4. Marni Hockenberg November 6, 2009 at 12:53 pm #

    Thanks for speaking the truth! I worked at a contingent firm for five years and when I left to start my own recruiting firm the first thing I did was switch to a retained business model. Hiring managers don’t realize that the fees are the same in most instances. They think that retained is more expensive. They also don’t realize that the level of customer service and the guaranteed results with retained search will actually save them money in the long run because they’re not going to waste time interviewing candidates who are not qualified and the position won’t sit open for longer than necessary.

    I’ve talked to a lot of contingent recruiters who wish they could switch to a retained model because then they would get paid for their efforts (what a concept and a subject for another discussion). But they say that companies won’t use retained recruiters because of unfounded fear and outdated corporate policy. So where does this leave us – with unhappy contingent recruiters and frustrated hiring managers. Sad.

    Here’s my proposition to contingent recruiters who would like to get paid for their work and who have a desire to raise the bar for better customer service and solidify a long-term relationship with your clients – start asking for a retainer and explain to your hiring manager why it’s in their best interests. We need more recruiters to be brave and ask for what you want in order to change this outdated (in my opinion) contingent model. I know that it’s not easy but in the long run you will be happier with guaranteed income (via retainers) and your clients will be happier with guarenteed results. It has to start sometime and why not now?

    And don’t forget the candidates who are frustrated with having their resumes shot all around town without their permission by contingent recruiters; or who interview on a job where they realize it’s not a fit because the recruiter didn’t have an indepth understanding of the job/client. Candidates are a vital part of our business equation and more and more of them don’t want to work with contingent recruiters.

    It’s time to address this dysfunctional business model. Thank you Greg!

  5. Tim Latham November 24, 2009 at 7:54 pm #

    I agree wholeheartedly that the inexorable rise of contingent multi-provider recruitment has led to a lowering of standards – so on that point we agree wholeheartedly.

    However, whilst your contention that better honed persuasive skills from recruiters is the answer is attractive I’m afraid that my experience is that isn’t possible. I come from a retained recruitment background with one of the major management (yes management, not recruitment) consultancies but I know that if I were to adopt your suggested cure, no matter how persuasive I was, sadly I wouldn’t have a recruitment business of any scale. Why not? Because huge swathes of UK commerce & industry have decided at Head of Recruitment / Recruitment Director level (or higher) that the contingent / multi – provider recruitment model is what they are going to do and they won’t entertain anything else.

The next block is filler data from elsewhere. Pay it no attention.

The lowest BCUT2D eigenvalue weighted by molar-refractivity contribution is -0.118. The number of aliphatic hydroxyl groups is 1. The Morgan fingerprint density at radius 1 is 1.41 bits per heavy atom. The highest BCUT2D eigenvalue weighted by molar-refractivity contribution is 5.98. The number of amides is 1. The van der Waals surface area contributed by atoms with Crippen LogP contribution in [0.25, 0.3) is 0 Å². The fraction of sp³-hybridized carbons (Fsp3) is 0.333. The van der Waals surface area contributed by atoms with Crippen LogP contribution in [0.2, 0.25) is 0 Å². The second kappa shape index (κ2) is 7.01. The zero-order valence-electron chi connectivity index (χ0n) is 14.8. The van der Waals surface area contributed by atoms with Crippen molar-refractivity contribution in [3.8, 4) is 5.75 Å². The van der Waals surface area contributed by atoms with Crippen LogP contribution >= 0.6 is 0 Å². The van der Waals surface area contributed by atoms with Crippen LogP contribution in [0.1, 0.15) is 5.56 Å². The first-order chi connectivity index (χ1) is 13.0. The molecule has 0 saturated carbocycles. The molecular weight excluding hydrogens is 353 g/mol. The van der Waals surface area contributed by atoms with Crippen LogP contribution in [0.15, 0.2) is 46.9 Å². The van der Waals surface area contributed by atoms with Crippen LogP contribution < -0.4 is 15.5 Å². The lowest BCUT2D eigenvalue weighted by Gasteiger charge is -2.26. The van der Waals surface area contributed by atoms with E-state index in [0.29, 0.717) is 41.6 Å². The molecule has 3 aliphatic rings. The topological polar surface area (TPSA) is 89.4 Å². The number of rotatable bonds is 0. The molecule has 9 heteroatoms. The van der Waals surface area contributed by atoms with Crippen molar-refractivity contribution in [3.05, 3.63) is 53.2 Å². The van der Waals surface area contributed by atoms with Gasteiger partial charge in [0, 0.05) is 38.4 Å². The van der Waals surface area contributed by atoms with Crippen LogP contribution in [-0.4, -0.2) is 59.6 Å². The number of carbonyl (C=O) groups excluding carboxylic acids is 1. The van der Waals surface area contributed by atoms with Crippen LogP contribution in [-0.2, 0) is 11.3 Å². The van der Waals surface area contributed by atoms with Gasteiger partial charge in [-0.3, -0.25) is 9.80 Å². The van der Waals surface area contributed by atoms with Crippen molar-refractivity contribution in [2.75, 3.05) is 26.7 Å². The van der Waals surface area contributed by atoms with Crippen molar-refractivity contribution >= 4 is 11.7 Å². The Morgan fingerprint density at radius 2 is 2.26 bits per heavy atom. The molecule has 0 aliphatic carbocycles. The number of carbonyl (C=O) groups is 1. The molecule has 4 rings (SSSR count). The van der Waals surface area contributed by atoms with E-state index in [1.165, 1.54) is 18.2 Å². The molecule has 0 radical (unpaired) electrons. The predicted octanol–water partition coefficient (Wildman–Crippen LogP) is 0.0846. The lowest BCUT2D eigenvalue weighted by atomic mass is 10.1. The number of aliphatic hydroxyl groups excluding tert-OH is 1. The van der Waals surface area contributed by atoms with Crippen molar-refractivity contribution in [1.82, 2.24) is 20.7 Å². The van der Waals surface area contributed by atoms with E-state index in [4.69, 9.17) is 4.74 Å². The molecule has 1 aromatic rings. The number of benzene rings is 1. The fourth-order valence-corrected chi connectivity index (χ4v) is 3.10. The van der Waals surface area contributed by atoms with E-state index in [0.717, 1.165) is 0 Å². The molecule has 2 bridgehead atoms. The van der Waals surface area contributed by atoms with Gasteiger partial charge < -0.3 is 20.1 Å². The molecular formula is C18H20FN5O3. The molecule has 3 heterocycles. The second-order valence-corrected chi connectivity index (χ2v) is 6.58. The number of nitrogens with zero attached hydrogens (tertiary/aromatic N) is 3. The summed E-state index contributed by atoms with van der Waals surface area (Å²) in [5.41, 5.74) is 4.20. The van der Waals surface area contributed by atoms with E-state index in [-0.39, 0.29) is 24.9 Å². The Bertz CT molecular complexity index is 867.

We can “know” that it is producing sub-optimal results but if the customer / client has decided they want that model then that is what the providers have to provide. Large numbers of very well known employers have elected to adopt this model and we must assume that their Recruitment Directors have thought it through.

    So I think that the solution for the recruitment sector lies in figuring out how to deliver excellence within the contingent / multi-provider “rules of the game” – that is a tough one to crack, but we for one are giving it all we’ve got.

    • Mitch Sullivan September 6, 2013 at 4:07 pm #

      Tim, what’s more likely is that you weren’t selling it properly and/or selling it to the wrong people.

      Contingency has taken root, you’re right – and most managers see it as the default way to fill jobs via external suppliers. But the recruitment landscape is very, very different to how it was when contingency became so accepted, pre-Internet, social media, job boards and LinkedIn.

      Whereas previously when a client gave a role to 4 different agencies, those 4 agencies would all go and fish in 4 different ponds. Today, those 4 agencies would all mostly be fishing in the same pond. And having your target candidates being contacted by different recruiters about the same job just trashes the client’s employment reputation.

      That’s just one example of why it’s no longer in the client’s best interests to use the contingency model for anything other than the most junior rank and file jobs.

      Essentially, what you seem to specifically be saying is that recruiters aren’t able to sell more complex solutions and are at the mercy of whatever archaic recruitment philosophy their clients have. More broadly, you seem to be suggesting that selling has little part to play in how business works – which of course is complete nonsense.

      Some recruiters can, and are selling exclusive, retained and outsourced recruiting models. The ones that can’t, will eventually slide into oblivion or be resigned to simply being passive administrators to the whims of whatever clients tell them to do.

  6. Mark Chote August 20, 2010 at 6:41 am #

    Having spent 23 years in NZ and Australia leading teams recruiting to the ICT sector I am guilty of accepting this for way too long! However, I’m not to old to change and we are changing!